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Musing While (Off)White

Readers of this blog and friends & colleagues might have known that I am originally from Taiwan, growing up as a racial majority, upper socio-(but-not-economical) class, and never having to figure out my racial identity as a marginalized child, teen, or young adult.

When you grow up occupying only a small slice of the population pie (less than 1/16 for Asian Americans of varied country origins,) your self-image and self-worth must rely not only on your family’s heritage and conviction, but also on your school environment, your neighborhood, and media representation.

For the last few years, I have identified myself as a Person of Color so I could unite with my Asian American, Brown American, and Black American brothers and sisters to raise awareness of the institutionalized racism they (we) must confront and rectify together. However, I must confess the hesitation, the discomfort, and the sense of being an “imposter” in many of such groups that I insert myself in at work, at professional settings, and social gatherings.  I attend the monthly Faculty of Color meetings to discuss and strategize how to make my school a more inclusive and just environment for everyone.  I go to the annual People of Color Conference for educators to glean and share new knowledge and lesson plans.  I read books and articles and discuss about all sorts of sub-topics related to the systemic oppression so many of my colleagues, friends, and students have to contend with on a daily basis.

Every so often, I say to myself, “But you have never personally experienced any of these, except for perhaps once in a while someone jokingly (or seriously) thinks that you can do math a little better or that you are probably quite docile.”  The last point could be exasperating since I am so far from being docile or gentle but the misconception or stereotype never gives me an iota of emotional stress.  My racial identity could be easily just part of my whole being: like that I’m short or I am near-sighted and that I am a mother and a librarian.  I am more and more aware of how much a luxury it is that I can go about my day, moving in all sorts of spaces to not be keenly aware of my racial identity.

This is the kind of luxury (privilege?) that I imagine many of my white friends, colleagues, and students have.  And I also imagine that this is why so many of them are still struggling to figure out why their brown/black/Asian counterparts cannot simply “let this racial identity thing” go, or cannot simply train themselves to not allow racial identity to dominate one’s self-image or as the main influence of one’s notion of self-worth.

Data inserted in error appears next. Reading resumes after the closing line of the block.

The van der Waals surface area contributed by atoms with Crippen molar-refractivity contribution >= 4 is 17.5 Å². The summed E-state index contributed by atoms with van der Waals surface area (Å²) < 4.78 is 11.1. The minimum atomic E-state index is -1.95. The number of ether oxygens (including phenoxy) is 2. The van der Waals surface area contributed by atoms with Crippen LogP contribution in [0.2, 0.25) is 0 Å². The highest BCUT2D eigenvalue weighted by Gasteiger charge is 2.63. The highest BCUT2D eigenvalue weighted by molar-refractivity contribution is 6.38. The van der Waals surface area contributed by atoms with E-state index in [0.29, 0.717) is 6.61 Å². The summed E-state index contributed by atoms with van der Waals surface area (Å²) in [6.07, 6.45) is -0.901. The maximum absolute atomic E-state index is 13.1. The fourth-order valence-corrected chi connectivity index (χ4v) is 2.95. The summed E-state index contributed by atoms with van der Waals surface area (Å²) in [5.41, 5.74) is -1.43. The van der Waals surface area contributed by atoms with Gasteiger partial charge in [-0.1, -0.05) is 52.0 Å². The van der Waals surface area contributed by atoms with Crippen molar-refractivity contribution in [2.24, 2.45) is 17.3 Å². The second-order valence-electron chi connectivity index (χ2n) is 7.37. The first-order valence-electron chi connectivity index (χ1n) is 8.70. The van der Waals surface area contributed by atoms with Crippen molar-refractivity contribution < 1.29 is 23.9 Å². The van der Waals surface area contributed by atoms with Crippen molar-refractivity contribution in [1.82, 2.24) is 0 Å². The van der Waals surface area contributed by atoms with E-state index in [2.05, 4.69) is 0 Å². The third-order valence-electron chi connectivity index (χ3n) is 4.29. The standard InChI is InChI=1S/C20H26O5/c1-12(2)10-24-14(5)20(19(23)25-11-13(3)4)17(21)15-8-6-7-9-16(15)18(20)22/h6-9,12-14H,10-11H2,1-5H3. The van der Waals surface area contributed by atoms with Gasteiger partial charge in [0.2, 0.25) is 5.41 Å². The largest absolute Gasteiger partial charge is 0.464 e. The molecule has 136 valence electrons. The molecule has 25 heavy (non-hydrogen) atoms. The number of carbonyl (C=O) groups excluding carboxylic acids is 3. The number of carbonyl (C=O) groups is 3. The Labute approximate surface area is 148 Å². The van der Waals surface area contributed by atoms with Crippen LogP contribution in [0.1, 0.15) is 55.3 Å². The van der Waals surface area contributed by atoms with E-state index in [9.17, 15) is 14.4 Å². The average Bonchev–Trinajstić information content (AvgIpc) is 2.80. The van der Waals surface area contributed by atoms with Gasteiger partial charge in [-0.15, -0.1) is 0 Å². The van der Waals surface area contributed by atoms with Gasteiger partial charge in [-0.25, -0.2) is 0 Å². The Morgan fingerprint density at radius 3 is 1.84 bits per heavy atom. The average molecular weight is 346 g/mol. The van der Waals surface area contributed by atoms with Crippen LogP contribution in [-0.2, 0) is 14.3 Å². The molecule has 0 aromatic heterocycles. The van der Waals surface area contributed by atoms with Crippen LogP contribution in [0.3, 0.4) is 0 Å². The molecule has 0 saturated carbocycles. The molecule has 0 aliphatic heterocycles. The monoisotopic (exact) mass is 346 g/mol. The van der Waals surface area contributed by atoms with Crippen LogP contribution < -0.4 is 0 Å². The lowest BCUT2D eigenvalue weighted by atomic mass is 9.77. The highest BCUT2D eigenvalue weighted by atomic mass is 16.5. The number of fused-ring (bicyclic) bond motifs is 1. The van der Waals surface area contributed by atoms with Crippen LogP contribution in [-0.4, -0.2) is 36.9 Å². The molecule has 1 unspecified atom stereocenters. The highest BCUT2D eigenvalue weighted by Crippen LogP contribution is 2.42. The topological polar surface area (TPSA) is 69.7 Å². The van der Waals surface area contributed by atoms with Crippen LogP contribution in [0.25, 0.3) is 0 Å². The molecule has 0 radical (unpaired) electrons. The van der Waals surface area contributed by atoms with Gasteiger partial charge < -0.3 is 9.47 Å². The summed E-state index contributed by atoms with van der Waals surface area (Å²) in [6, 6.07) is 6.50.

The more I think about my own identity, the more I know that I cannot claim to be a Person of Color in 2017 America. Instead, I feel like I need a different category — a different label, perhaps. My socio-economic status, my immigration status (naturalized citizen by marriage,) my work stability, and my lack of external threats from law enforcement, etc., makes me, if not 100% equal to most upper-middle class white Americans, close enough to Being White.  This explains why I often do not have the “ouch” reaction that many people of color have when encountering media misrepresentations, lack of representations, or grossly inaccurate stereotypical expectations — all because I have not experienced years of being misunderstood or being reduced to a “type” and not being seen and valued as a unique individual.  If there is some sort of continuum of Racial Identities — then I would drop my pin (when it comes to how privileged and how socially resourced I am) somewhere in the “White” section. Since I cannot claim to be actually White, I will from now on think of myself as Off-White and hopefully can use this identity to help my White colleagues, friends, and students to figure out how we can help advance the anti-racist and social justice causes.

I welcome comments and thoughts — am I being completely off here?  Am I usurping anyone’s identity to claim myself as Off White or is it somehow accurate and perhaps even rings a bell for other Asian Americans?

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“Read a book about a character who doesn’t look like me” as viewed by an East Asian parent

For the second year in a row, I posted Children’s Literature Ambassador Gene Yang’s Reading Challenges (Reading Without Walls) as a preamble to the Summer Recommended Reading Lists for my students.  The three main points are:

  • Read a book about a character who doesn’t look like me or live like me.
  • Read a book about a topic I don’t know much about.
  • Read a book in a format (or genre) that I don’t normally read for fun.

Last Wednesday, a parent brought her 4th grade daughter to the library to check out summer books and her first question to me was, “Who decided on the summer reading challenges?”  Seeing her and her daughter, both of East Asian descent, it suddenly dawned on me that the first challenge was not a “challenge” at all, but a re-enforcement of what has been the norm in the child’s reading experiences: almost always reading about someone who doesn’t look like her.  The mother confirmed my realization by saying that there are pretty much no books with characters that look like her! So I grasped at the straw of the second part of the same challenge: live like me and said that this could mean someone living in a rural area, from a different era, or different country.